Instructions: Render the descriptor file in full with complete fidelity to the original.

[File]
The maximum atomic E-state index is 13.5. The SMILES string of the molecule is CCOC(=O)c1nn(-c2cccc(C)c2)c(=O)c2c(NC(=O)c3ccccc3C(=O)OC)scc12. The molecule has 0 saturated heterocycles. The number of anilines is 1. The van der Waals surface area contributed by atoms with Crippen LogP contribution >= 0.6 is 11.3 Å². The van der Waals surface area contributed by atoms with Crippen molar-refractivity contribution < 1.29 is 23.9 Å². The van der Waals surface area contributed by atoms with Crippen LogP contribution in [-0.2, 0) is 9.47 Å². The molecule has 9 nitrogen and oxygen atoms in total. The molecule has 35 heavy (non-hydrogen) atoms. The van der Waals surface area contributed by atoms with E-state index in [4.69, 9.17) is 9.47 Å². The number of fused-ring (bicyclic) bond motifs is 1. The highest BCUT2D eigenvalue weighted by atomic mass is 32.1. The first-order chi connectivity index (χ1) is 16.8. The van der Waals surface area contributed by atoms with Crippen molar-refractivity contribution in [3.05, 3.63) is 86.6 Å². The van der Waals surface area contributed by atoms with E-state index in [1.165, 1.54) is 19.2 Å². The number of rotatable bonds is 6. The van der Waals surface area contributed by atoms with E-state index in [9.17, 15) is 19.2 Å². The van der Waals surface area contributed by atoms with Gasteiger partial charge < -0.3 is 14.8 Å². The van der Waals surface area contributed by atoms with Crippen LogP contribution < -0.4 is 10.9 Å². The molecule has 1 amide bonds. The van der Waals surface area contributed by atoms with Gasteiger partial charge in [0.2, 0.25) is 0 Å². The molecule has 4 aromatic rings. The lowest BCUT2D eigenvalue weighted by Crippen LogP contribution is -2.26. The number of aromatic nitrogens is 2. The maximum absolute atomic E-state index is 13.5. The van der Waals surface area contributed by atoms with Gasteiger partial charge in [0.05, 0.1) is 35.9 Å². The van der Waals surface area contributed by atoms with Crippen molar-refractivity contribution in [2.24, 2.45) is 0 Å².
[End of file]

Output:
The maximum atomic E-state index is 13.5. The SMILES string of the molecule is CCOC(=O)c1nn(-c2cccc(C)c2)c(=O)c2c(NC(=O)c3ccccc3C(=O)OC)scc12. The molecule has 0 saturated heterocycles. The number of anilines is 1. The van der Waals surface area contributed by atoms with Crippen LogP contribution >= 0.6 is 11.3 Å². The van der Waals surface area contributed by atoms with Crippen molar-refractivity contribution < 1.29 is 23.9 Å². The van der Waals surface area contributed by atoms with Crippen LogP contribution in [-0.2, 0) is 9.47 Å². The molecule has 9 nitrogen and oxygen atoms in total. The molecule has 35 heavy (non-hydrogen) atoms. The van der Waals surface area contributed by atoms with E-state index in [4.69, 9.17) is 9.47 Å². The number of fused-ring (bicyclic) bond motifs is 1. The highest BCUT2D eigenvalue weighted by atomic mass is 32.1. The first-order chi connectivity index (χ1) is 16.8. The van der Waals surface area contributed by atoms with Crippen molar-refractivity contribution in [3.05, 3.63) is 86.6 Å². The van der Waals surface area contributed by atoms with E-state index in [1.165, 1.54) is 19.2 Å². The number of rotatable bonds is 6. The van der Waals surface area contributed by atoms with E-state index in [9.17, 15) is 19.2 Å². The van der Waals surface area contributed by atoms with Gasteiger partial charge < -0.3 is 14.8 Å². The van der Waals surface area contributed by atoms with Crippen LogP contribution < -0.4 is 10.9 Å². The molecule has 1 amide bonds. The van der Waals surface area contributed by atoms with Gasteiger partial charge in [0.2, 0.25) is 0 Å². The molecule has 4 aromatic rings. The lowest BCUT2D eigenvalue weighted by Crippen LogP contribution is -2.26. The number of aromatic nitrogens is 2. The maximum absolute atomic E-state index is 13.5. The van der Waals surface area contributed by atoms with Gasteiger partial charge in [0.05, 0.1) is 35.9 Å². The van der Waals surface area contributed by atoms with Crippen molar-refractivity contribution in [2.24, 2.45) is 0 Å².